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Dear catholic.com visitors: This website from Catholic Answers, with all its many resources, is the world's largest source of explanations for Catholic beliefs and practices. A fully independent, lay-run, 501(c)(3) ministry that receives no funding from the institutional Church, we rely entirely on the generosity of everyday people like you to keep this website going with trustworthy , fresh, and relevant content. If everyone visiting this month gave just $1, catholic.com would be fully funded for an entire year. Do you find catholic.com helpful? Please make a gift today. Thank you. Wishing you a blessed Lenten season.

Guillaume-Hyacinthe Bougeant

French Jesuit scholar (1690-1743)

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Bougeant, GUILLAUME-HYACINTHE, b. at Quimper in Brittany, in 1690; d. at Paris, 1743. He entered the Society of Jesus in 1706, taught the classics in the College of Caen and Nevers and lived for a number of years in Paris until his death. His “Amusement philosophique sur le langage des betes”, published in 1737, became a cause of considerable annoyance to him and of a short exile from Paris. It was translated into English, Italian, and German. His historical works, on the Thirty Years’ War, and on the Treaty of Westphalia have been highly praised and are regarded as among the best historical books written by Jesuits. They were translated into German. He is also the author of a theological treatise on the form of consecration of the Eucharist, and of a Catechism divided into three parts, historical, dogmatic, and practical. This catechism, translated into Italian and German, went through many editions and is still in use. In his three celebrated Comedies, “La Femme Docteur”, “Le Saint deniche”, and “Les Quakres francais” he satirizes the Jansenists. The first of the three went through twenty-five editions in a few months and was translated into Italian, Spanish, Polish, and Dutch. Between 1725 and 1737 he contributed many articles to the Memoires de Trevoux.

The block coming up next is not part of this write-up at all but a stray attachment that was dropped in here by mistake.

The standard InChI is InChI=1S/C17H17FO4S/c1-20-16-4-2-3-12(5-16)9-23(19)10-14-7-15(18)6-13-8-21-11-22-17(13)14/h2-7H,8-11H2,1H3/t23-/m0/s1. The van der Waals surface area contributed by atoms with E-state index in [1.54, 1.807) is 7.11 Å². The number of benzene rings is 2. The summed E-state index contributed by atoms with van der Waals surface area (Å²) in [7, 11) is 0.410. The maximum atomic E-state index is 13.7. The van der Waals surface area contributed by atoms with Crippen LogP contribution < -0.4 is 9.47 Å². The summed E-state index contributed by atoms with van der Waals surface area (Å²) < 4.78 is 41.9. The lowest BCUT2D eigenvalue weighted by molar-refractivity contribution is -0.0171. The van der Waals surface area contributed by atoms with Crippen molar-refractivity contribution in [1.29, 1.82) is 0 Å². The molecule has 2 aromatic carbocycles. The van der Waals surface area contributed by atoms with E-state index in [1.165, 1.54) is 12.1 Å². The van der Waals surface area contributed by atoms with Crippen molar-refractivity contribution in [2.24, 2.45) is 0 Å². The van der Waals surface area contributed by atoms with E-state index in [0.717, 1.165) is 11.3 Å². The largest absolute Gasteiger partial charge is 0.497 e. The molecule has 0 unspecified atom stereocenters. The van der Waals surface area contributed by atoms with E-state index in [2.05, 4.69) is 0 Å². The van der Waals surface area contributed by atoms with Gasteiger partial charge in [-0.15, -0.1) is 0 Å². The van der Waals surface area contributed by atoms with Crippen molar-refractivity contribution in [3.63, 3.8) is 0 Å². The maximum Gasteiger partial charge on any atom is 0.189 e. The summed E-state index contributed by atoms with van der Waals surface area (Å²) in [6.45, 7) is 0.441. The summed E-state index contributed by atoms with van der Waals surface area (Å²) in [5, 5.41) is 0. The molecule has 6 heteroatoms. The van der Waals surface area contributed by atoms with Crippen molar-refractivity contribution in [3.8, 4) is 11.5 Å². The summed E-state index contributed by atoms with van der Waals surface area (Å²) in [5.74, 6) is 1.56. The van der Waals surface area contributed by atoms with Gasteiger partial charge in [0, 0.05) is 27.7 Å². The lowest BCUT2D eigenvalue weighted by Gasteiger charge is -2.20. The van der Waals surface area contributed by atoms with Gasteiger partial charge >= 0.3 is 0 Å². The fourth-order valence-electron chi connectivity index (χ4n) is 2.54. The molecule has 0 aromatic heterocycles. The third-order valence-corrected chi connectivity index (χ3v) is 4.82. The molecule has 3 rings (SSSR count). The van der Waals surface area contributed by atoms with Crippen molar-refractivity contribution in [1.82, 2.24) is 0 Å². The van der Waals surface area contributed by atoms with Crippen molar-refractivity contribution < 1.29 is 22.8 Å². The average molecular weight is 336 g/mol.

B. GULDNER


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